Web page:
• Long : Long QoS allows maximum of 64 nodes with maximum wall time of 48 hours. The minimum wall time for Long QoS jobs must be 24 hours.

Slurm job script must contains number of nodes, number of task per node, number of cpus per task, wall time, budget ID, partition type, quality of service (QoS), number of OpenMp threads, job environment and execution command. It can also optioanlly have the user supplied job name for easier identification of the job.

The job script can be produced using the bolt module as follows, note that the arguments should be replaced with the program executable and its arguments. For more help you can run bolt -h in the terminal.

module load bolt
bolt -n [parallel tasks] -N [parallel tasks per node] -d [number of threads per task] -t [wallclock time (h:m:s)] -o [script name] -j [job name] -A [project code]  [arguments...]

For an example consider if Nektar++ is installed in /work/e01/e01/mlahooti/nektarpp and the simulation is a 3D homogeneous 1D (2.5D) simulation with HomModesZ=8. We want to do the simulation on 256 processors which is 2 nodes each 128 processes for 14 hours and 20 minutes with Hdf5 output format. Also, we want to assign a name for the job, e.g. firstTest. Also suppose that we are using the budget with project project_id
Here is an example of slurm script for a standard job


# Slurm job options (job-name, compute nodes, job time)
#SBATCH --job-name=firstTest
#SBATCH --time=14:20:0
#SBATCH --nodes=2
#SBATCH --tasks-per-node=128
#SBATCH --cpus-per-task=1

# Replace [budget code] below with your budget code (e.g. t01)
#SBATCH --account=project_id
#SBATCH --partition=standard
#SBATCH --qos=standard

# Setup the job environment (this module needs to be loaded before any other modules)
module load epcc-job-env

# Set the number of threads to 1
#   This prevents any threaded system libraries from automatically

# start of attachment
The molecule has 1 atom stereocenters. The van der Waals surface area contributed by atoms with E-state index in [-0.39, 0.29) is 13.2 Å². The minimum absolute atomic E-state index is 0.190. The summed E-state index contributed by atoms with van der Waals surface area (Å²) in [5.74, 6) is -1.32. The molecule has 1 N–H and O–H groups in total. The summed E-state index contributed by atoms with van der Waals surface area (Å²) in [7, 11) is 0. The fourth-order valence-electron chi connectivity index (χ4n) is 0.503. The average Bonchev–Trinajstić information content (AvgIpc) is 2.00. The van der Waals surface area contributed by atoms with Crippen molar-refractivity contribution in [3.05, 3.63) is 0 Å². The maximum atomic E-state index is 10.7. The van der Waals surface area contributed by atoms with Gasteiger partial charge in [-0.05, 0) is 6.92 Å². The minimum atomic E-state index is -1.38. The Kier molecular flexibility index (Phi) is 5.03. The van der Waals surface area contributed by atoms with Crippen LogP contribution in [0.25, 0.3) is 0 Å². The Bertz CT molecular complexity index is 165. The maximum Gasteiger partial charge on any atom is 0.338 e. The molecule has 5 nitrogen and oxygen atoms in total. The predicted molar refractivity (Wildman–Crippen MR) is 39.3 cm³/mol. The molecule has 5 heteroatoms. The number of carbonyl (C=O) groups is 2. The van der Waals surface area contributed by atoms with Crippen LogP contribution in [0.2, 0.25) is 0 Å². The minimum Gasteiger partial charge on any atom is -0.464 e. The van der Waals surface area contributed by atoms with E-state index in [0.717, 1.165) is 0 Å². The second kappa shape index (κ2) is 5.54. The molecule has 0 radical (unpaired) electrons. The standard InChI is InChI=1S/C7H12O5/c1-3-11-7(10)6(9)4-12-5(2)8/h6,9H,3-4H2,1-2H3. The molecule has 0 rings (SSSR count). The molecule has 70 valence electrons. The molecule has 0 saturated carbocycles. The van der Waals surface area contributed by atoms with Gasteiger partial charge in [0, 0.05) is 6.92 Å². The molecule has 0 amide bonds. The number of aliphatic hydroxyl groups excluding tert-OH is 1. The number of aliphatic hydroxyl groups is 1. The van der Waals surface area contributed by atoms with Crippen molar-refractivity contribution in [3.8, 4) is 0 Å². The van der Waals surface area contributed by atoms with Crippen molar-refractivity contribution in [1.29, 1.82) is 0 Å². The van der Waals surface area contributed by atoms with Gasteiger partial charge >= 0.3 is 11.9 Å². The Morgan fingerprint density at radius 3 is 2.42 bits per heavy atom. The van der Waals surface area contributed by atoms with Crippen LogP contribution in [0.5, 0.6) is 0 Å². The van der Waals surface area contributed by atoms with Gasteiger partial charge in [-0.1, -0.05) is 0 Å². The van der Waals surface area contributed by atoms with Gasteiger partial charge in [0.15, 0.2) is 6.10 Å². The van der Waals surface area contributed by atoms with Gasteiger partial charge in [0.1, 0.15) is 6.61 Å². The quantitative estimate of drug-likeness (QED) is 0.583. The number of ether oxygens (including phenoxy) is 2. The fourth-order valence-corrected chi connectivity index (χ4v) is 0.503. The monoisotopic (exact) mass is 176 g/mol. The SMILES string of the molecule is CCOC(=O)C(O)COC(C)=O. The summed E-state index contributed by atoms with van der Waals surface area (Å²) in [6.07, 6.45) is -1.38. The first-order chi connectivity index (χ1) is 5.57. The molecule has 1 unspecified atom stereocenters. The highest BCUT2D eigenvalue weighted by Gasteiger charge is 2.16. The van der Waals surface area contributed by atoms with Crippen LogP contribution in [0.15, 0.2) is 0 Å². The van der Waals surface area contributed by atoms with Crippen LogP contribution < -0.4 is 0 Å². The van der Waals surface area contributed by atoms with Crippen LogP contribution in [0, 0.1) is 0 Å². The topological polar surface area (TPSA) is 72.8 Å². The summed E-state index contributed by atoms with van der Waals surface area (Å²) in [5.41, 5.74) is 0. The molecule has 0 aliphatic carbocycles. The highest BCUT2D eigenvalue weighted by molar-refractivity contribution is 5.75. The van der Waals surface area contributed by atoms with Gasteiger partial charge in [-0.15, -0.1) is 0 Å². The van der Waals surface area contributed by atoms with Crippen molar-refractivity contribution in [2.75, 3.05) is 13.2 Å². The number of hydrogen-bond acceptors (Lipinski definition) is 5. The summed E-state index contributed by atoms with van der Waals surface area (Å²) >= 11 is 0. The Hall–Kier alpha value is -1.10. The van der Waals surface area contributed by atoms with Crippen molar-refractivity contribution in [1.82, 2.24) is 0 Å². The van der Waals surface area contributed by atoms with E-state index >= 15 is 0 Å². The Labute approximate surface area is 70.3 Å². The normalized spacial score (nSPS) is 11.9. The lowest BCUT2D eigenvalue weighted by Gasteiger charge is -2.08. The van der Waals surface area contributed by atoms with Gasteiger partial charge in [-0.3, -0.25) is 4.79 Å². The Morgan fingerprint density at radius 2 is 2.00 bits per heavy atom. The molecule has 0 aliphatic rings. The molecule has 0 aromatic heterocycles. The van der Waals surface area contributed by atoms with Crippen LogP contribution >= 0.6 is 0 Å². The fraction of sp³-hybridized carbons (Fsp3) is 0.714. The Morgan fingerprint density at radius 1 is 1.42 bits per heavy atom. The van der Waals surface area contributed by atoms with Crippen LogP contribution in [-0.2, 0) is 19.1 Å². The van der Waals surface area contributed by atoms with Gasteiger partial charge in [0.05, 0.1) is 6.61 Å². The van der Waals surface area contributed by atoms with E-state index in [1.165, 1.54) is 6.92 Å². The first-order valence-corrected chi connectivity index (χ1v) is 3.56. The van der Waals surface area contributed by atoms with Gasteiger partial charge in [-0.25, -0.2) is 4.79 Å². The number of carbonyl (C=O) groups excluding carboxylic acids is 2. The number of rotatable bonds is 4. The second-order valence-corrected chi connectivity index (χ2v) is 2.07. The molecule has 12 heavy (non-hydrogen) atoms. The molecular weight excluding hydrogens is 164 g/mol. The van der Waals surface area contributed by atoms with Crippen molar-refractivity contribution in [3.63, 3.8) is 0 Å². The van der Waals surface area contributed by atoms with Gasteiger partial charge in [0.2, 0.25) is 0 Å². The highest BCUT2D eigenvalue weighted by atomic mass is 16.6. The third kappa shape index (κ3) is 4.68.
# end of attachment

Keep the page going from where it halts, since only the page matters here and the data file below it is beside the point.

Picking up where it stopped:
#   using threading.

export NEK_DIR=/work/e01/e01/mlahooti/nektar-master/build
export NEK_BUILD=$NEK_DIR/dist/bin
export LD_LIBRARY_PATH=/opt/gcc/10.1.0/snos/lib64:$NEK_DIR/ThirdParty/dist/lib:$NEK_DIR/dist/lib64:$LD_LIBRARY_PATH

# Launch the parallel job

srun --distribution=block:block --hint=nomultithread $NEK_BUILD/IncNavierStokesSolver naca0012.xml session.xml --npz 4 -i Hdf5 &> runlog

In the above script note the module load epcc-job-env which exports the job environment and must be present in the scrip.
Further, for more convenient the script contains two export commands which defines NEK_DIR and NEK_BUILD environment variables, the former is the path to Nektar++ build directory and the latter to the solver executable location. Additionally, the third export is to add the libraries location to the system path, where each library path is separated from others by colon : . I also exported the library path for gfortran since when I tried to run, the run terminated with error that cannot find gfortran.

To submit the job, assuming the above script is saved in a file named myjob.slurm run the following command
sbatch myjob.slurm

The job status can be monitored using squeue -s $USER
running this command prints the following information on the screen, where ST is the status of the job, here PD means the job is waiting for resource allocation, other common status are R, F, CG, CD and CA where means running, failed, in the process of completing, completed and cancelled respectively.

121062    standard     myJob-1   mlahooti     PD       0:00        4 (Priority)
121064    standard     myJob-2   mlahooti     PD       0:00        4 (Priority)

Cancelling a job can be using scancell job-ID command, where the job-ID, is the id of the job. for example, the job id for the first job above is 121062.
Further, detailed information about a particular job, including the estimation for start time can be obtained via
scontrol show job -dd job-ID

NOTE: It is highly recommended that the job script checked to be error free before submiting to the system. Using checkScript command checks for integrity of the job scrip, shows the errors and estimate the budget it will consume. Run the following command in the directory you want to submit the job for checking the script

checkScript myjob.slurm